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Japan – Front runner for Japan’s Prime Minister role says casinos are ‘essential’ for tourism

By - 7 September 2020

Chief Cabinet Secretary Yoshihide Suga, who is running for the LDP in the Prime Ministerial election, has confirmed his belief that Japan’s attempts to launch integrated casino resorts is ‘essential’ for tourism in the country.

Concern has grown over the future casino sector in Japan following Prime Minister Shinzo Abe’s decision to retire. He was a keen advocate of bringing casino gaming to the country.

Mr. Suga is the favourite of three politicians to replace Abe as Prime Minister with the other two being Fumio Kishida and Shigeru Ishiba. He has been Abe’s right-hand man for almost eight years and has overseen some of the policymaking for casinos.

In a TV appearance, Mr. Suga said: “I believe that an IR is essential for our tourism promotion policy. There tends to be a sole focus on the casino element, but the government is going to promote an IR that families can enjoy as an entertainment facility and hotel, and where visitors can bring their family for international conventions.”

Vosts will be cast on September 14 at a meeting of party members of both houses of the Diet.

In June, the Prime Minister said: “Tourism is expected to recover once the infectious disease is contained. IR will help Japan become an advanced tourism country.”

The Japan Times said: “Abe’s resignation may stall the process further, possibly affecting the government’s goal of opening casino resorts in the middle of the 2020s. The delayed process is affecting the preparations of local governments seeking to host casinos. The Osaka prefectural and city governments have abandoned their plans to open a casino resort before the 2025 World Expo in the city. The city government of Yokohama, Kanagawa Prefecture, south of Tokyo, has said its plan to open a casino resort in the late 2020s may be postponed. There also has been a delay in the preparations of the Wakayama and Nagasaki prefectural governments.”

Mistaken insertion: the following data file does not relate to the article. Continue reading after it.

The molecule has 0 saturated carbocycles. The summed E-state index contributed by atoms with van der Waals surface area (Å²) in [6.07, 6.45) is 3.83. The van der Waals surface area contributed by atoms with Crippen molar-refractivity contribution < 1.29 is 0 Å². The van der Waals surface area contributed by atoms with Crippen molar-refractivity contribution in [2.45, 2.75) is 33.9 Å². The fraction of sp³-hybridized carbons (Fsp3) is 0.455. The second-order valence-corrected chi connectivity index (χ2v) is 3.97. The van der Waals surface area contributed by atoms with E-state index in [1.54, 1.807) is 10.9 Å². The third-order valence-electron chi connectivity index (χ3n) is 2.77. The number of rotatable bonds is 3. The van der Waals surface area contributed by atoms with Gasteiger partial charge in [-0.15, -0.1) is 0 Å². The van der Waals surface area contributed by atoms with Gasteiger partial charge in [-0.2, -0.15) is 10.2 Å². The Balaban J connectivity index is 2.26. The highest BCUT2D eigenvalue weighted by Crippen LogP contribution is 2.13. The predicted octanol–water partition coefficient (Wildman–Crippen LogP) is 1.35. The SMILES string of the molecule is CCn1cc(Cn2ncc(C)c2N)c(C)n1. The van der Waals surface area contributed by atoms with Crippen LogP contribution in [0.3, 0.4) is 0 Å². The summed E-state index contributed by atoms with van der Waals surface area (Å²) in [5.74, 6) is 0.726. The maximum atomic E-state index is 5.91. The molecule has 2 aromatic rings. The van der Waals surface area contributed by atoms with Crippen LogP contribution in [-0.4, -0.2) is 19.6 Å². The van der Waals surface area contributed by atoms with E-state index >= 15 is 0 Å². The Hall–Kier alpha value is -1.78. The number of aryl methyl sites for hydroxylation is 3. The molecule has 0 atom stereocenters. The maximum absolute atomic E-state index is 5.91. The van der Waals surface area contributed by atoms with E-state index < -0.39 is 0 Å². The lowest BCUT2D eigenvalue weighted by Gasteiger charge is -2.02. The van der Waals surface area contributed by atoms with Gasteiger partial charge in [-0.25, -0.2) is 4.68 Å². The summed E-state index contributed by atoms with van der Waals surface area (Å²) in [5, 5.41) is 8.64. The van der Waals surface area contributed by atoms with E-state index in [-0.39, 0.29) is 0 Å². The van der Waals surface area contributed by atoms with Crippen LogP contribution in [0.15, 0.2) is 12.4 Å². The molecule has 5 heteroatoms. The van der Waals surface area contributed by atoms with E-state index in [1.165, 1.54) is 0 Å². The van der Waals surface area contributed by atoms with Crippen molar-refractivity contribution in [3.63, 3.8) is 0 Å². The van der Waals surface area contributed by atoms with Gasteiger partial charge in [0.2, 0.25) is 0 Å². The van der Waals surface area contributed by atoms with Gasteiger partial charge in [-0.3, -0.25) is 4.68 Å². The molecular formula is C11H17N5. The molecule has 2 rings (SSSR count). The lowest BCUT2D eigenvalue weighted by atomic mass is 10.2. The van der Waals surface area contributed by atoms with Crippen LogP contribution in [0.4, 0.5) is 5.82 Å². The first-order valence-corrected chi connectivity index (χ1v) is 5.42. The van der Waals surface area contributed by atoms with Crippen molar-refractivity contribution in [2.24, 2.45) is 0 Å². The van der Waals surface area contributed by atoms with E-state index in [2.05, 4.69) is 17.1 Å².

Abe said: “We can’t afford any mistakes in important political decisions if my judgment is clouded by pain. I no longer have the capacity to confidently fulfil the role entrusted to me by the citizens, so I have decided I am no longer in a position to serve as Prime Minister.”

Nomura research analyst Takashi Miwa said: “Compared with the tight rein that Mr Abe kept on policy, there is almost inevitably going to be some loss of political cohesion, even if only temporarily. And while the market will no doubt welcome the likely continuation of the Abe administration’s policies, those policies may no longer be seen as being as sustainable as they once were.Having served as Chief Cabinet Secretary since December 2012, he[Suga] has had a guiding hand in the way successive (second to fourth) Abe administrations have kept a tight rein on policy and can be expected to maintain that style if elected. As well as continuing Mr Abe’s policy of reforming the social security system, we expect he would continue his policies of promoting tourism, including legalising casinos.”

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